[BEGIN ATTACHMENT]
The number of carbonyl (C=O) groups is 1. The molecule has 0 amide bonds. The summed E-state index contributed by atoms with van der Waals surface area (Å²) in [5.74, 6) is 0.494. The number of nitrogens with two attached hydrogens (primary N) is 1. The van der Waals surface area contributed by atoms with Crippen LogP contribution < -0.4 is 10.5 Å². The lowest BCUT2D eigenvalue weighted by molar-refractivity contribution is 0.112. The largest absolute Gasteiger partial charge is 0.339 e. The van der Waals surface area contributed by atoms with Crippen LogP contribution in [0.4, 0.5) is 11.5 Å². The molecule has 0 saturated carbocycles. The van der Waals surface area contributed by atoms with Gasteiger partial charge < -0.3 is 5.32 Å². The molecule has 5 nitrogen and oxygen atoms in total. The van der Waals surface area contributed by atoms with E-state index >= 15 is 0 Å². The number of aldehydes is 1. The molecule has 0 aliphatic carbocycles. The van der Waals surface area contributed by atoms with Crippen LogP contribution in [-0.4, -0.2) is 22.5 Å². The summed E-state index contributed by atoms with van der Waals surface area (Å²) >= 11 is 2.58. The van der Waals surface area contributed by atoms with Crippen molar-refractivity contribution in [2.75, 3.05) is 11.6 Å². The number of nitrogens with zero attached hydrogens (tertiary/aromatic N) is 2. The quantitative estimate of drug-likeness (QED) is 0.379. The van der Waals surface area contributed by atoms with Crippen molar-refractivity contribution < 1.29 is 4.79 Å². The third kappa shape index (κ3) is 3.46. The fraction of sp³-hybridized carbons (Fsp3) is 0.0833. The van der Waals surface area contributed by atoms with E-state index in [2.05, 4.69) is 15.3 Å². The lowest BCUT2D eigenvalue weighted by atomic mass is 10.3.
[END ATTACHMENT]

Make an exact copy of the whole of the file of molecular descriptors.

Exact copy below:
The number of carbonyl (C=O) groups is 1. The molecule has 0 amide bonds. The summed E-state index contributed by atoms with van der Waals surface area (Å²) in [5.74, 6) is 0.494. The number of nitrogens with two attached hydrogens (primary N) is 1. The van der Waals surface area contributed by atoms with Crippen LogP contribution < -0.4 is 10.5 Å². The lowest BCUT2D eigenvalue weighted by molar-refractivity contribution is 0.112. The largest absolute Gasteiger partial charge is 0.339 e. The van der Waals surface area contributed by atoms with Crippen LogP contribution in [0.4, 0.5) is 11.5 Å². The molecule has 0 saturated carbocycles. The van der Waals surface area contributed by atoms with Gasteiger partial charge < -0.3 is 5.32 Å². The molecule has 5 nitrogen and oxygen atoms in total. The van der Waals surface area contributed by atoms with E-state index >= 15 is 0 Å². The number of aldehydes is 1. The molecule has 0 aliphatic carbocycles. The van der Waals surface area contributed by atoms with Crippen LogP contribution in [-0.4, -0.2) is 22.5 Å². The summed E-state index contributed by atoms with van der Waals surface area (Å²) >= 11 is 2.58. The van der Waals surface area contributed by atoms with Crippen molar-refractivity contribution in [2.75, 3.05) is 11.6 Å². The number of nitrogens with zero attached hydrogens (tertiary/aromatic N) is 2. The quantitative estimate of drug-likeness (QED) is 0.379. The van der Waals surface area contributed by atoms with Crippen molar-refractivity contribution < 1.29 is 4.79 Å². The third kappa shape index (κ3) is 3.46. The fraction of sp³-hybridized carbons (Fsp3) is 0.0833. The van der Waals surface area contributed by atoms with E-state index in [2.05, 4.69) is 15.3 Å². The lowest BCUT2D eigenvalue weighted by atomic mass is 10.3.